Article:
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Thermal Expansion

What is Thermal Expansion?   

What is Thermal Expansion?
When water is heated it expands. For example, water heated from 90ºF (32ºC) to
a thermostat setting of 140ºF (60ºC) in a 40 gallon hot water heater will expand by
almost one-half gallon. This is because when water is heated, its density decreases and
its volume expands. Since water is not compressible, the extra volume created by
expansion must go someplace. During no-flow periods in a system, pressure reducing
valves, backflow preventers, and other one-way valves are closed, thus eliminating a
path for expanded water to flow back to the system supply. Hence, system pressure
Thermal expansion of water in a closed plumbing system can create a number of
annoying and potentially dangerous problems. These include: the build up of unusually
high pressure in a system (even when a pressure reducing valve is installed); pressure
surges; and the chronic or continuous dripping of a temperature and pressure relief
valve. In addition, dripping faucets and leaking toilet tank ball cock fill valves are also
symptomatic of thermal expansion.
More serious problems can also occur due to thermal expansion. When
dangerous pressures are built up in a water heater, internal parts may fail such as the
internal flues, fittings or water connections. If a flue way collapses it can lead to the
potential release of toxic gases, such as carbon monoxide into living spaces. Thermal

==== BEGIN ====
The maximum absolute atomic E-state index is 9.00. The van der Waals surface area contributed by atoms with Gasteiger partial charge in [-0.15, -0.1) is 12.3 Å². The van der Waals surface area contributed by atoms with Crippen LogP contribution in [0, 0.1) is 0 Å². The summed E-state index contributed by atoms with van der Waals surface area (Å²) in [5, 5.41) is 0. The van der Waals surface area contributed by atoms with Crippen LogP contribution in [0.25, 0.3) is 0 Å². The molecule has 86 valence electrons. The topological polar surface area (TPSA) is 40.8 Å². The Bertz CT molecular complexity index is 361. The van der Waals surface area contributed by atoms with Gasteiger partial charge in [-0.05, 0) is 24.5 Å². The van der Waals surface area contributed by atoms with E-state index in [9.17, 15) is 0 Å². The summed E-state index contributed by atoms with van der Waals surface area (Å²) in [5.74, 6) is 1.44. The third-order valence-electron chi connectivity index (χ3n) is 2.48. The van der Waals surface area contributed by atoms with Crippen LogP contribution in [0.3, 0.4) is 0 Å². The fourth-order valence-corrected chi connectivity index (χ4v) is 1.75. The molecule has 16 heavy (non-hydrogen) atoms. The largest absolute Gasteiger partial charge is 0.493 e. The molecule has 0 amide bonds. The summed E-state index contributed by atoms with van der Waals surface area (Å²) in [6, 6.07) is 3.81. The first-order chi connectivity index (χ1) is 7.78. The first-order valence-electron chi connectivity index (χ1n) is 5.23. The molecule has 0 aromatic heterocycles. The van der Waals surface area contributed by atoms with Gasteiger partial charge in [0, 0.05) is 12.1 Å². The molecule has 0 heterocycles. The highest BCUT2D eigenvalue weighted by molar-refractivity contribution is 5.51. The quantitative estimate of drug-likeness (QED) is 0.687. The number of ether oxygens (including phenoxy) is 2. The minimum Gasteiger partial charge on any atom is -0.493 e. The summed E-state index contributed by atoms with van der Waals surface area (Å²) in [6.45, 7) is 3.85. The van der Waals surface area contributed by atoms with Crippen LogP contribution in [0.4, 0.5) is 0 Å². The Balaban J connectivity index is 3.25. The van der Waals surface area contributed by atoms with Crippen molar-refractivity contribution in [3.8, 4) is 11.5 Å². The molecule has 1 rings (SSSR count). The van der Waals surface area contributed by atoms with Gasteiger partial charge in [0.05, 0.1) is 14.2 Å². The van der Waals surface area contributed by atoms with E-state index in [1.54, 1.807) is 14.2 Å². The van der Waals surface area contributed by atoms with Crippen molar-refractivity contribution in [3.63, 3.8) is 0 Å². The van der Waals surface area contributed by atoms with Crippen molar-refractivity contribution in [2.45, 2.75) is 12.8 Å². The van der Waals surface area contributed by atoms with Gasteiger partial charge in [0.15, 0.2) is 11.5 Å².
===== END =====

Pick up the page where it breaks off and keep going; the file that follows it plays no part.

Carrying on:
expansion can also lead to a ruptured or distorted hot water heating tank and may void
the manufacturer’s warranty.
Plumbing Code Requirements
Plumbing codes require that thermal expansion control be addressed in plumbing
systems. A temperature and pressure relief valve is not considered a thermal
expansion device. This is because when water is allowed to continuously drip from the
temperature and pressure relief valve, minerals from the water can build up on the
valve, eventually blocking it. This blockage can render the temperature and pressure
valve useless and potentially lead to hot water heater explosions. The International
Plumbing Code (IPC), Uniform Plumbing Code (UPC) and Standard Plumbing Code all
require thermal expansion control to be addressed.
How a Diaphragm Thermal Expansion Tank Works
When water is heated in a closed system it expands. Water is not compressible;
therefore, the additional water volume created has to go someplace. When an
expansion tank is installed the excess water enters the pre-pressurized tank. As the
temperature and pressure reaches its maximum, the diaphragm flexes against an air
cushion (air is compressible) to allow for increased water expansion. When the system
is opened again or the water cools, the water leaves the tank and returns to the system.
Note: Expansion tanks are always located on the cold water piping to the water heater or
heating system.

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